Brewing times (seconds): 20-20-30-45-60-90….
Color: orange amber

Flavors: Floral, Sweet, warm grass

Preparation
200 °F / 93 °C 0 min, 30 sec 5 g 5 OZ / 150 ML

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72

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90
drank Lao Cong Shui Xian by Old Ways Tea
35 tasting notes

A very lazy morning always requires tea and I wanted to do a tasting session with a new-to-me tea. However, I think I made a mistake with this morning’s selection.

Lao Cong Shui Xian tea from Old Ways Tea is NOT a morning tea. My very first cup hit me full in the face…..

This tea is like an old growth forest where the trees are ancient and the moss & lichen growing on them are just “old”. This is a Tea you enjoy in the late afternoon when you sit down to reflect on life and write down your memoirs. It’s that single cask whiskey that’s aged in that one barrel, forgotten about, then found a dozen decades later.

This is what I’d imagine mahogany to taste like — complex flavors but with a mellowness that doesn’t bog down the taste and keeps you from sinking too far into the complexity.

This tea will GROUND YOU. This tea will tell you about it’s long life as a tea tree starting with the present day as an ancient tree, then with each subsequent steep goes into the past about its mid life then its beginnings as a sapling then take you back full circle. Wow.

The cha Qi is slow moving. At first, almost imperceptible, then filling your head like a water fountain while keeping your feet rooted to the ground.

The dry leaf of this tea smells like dry roasted peanuts and wood.
The wet leaf has high notes of stone fruit & sweet grass.
The liquid smells of fresh air and leaves.

The broth itself is the taste of old forest/mahogany. It is thick and viscous on first sip and coats the tongue before sliding effortlessly down your throat. There’s no earthy taste in this tea; it’s all about the tree, wood, and forest.

By the second steep, I felt a warmth building in my chest with a quiet sense of calmness.
By the third steep, the cha Qi hit my head like tree branch on the head.
Subsequent steeps just built on top of that.

Everything just feels calm and collected. Despite it being early morning, I’m ready to take a nap. This is not a tea you drink on a daily basis. (I mean, you can, but it’s about $0.85 / gram) This is a tea you drink when you want something special, when you have time to savor it, and or when you want to experience it with friends.
-——————

STEEP INFO (Each pack is about 8 grams)

Tea: 5.06 grams of tea.
Water: 200F/150 ml.
Steep times (in seconds) :20,30,40,60,90,…

I cold brewed 2.85 grams in 350 ml of cold water. It’s just as good as the hot broth

Flavors: Roasted nuts, Sweet, warm grass, Wood

Preparation
200 °F / 93 °C 0 min, 30 sec 5 g 5 OZ / 150 ML

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91

With this review, I am finally moving on to a tea I finished earlier this month. Looking over my rough draft of this review reminded me that the Rou Gui oolongs offered by Old Ways Tea always do it for me. I am not a huge Rou Gui fan, but I have been impressed by every Rou Gui from Old Ways Tea that I have tried. This tea did not even come close to breaking that trend. I found it to be yet another very enjoyable Rou Gui.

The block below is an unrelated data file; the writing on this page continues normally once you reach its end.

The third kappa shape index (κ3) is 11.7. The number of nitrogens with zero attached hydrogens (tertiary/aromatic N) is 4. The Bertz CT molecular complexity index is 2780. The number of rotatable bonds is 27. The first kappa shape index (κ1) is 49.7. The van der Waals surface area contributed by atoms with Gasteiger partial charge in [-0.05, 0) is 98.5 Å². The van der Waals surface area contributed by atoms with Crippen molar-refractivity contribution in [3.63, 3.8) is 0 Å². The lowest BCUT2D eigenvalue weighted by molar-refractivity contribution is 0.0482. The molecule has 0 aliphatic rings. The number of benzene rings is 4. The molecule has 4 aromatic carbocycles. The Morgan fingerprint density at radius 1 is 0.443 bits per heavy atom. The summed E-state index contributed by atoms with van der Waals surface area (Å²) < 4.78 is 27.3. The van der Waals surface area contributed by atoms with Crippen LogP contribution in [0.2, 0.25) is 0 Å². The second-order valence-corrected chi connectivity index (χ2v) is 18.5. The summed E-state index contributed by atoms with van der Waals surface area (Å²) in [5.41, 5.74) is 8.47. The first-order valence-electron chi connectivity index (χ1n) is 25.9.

I prepared this tea gongfu style. After the rinse, I steeped 5 grams of loose tea leaves in 3 ounces of 203 F water for 6 seconds. This infusion was chased by 17 additional infusions. Steep times for these infusions were as follows: 9 seconds, 12 seconds, 16 seconds, 20 seconds, 25 seconds, 30 seconds, 40 seconds, 50 seconds, 1 minute, 1 minute 15 seconds, 1 minute 30 seconds, 2 minutes, 3 minutes, 5 minutes, 7 minutes, 10 minutes, and 15 minutes.

Prior to the rinse, the dry tea leaves emitted aromas of charcoal, smoke, red wine, pine, black cherry, and cinnamon. After the rinse, I picked up new aromas of roasted almond, roasted peanut, star anise, blackberry, and earth as well as some subtle grassy scents. The first infusion introduced suddenly amplified earth and cinnamon aromas as well as a pleasant ginger scent. In the mouth, the tea liquor presented notes of cinnamon, pine, black cherry, roasted almond, smoke, and charcoal that were balanced by hints of red wine, earth, grass, pear, orange zest, and blackberry. The subsequent infusions introduced aromas of minerals (almost like mineral water), orange zest, black raspberry, and pomegranate as well as even stronger earthy aromas and some somewhat amplified grassy scents. More earth and grass notes came out in the mouth alongside subtle impressions of roasted peanut, ginger, and star anise. I also picked up on slightly stronger blackberry notes, subtle notes of black raspberry, and impressions of minerals, pomegranate, peach, orange zest, rock sugar, and apricot. The previously noted hints of red wine morphed into a flavor akin to that of red table grapes, while some unexpected notes of roasted barley also appeared. Though it may sound odd, I even picked up on some fleeting notes of peat and dark chocolate in the aftertaste. As the tea faded, the liquor emphasized lingering notes of minerals, roasted barley, roasted peanut, roasted almond, earth, and pine that were balanced by suddenly emerging popcorn notes and hints of charcoal, orange zest, grass, pomegranate, blackberry, red grape, cinnamon, and black cherry.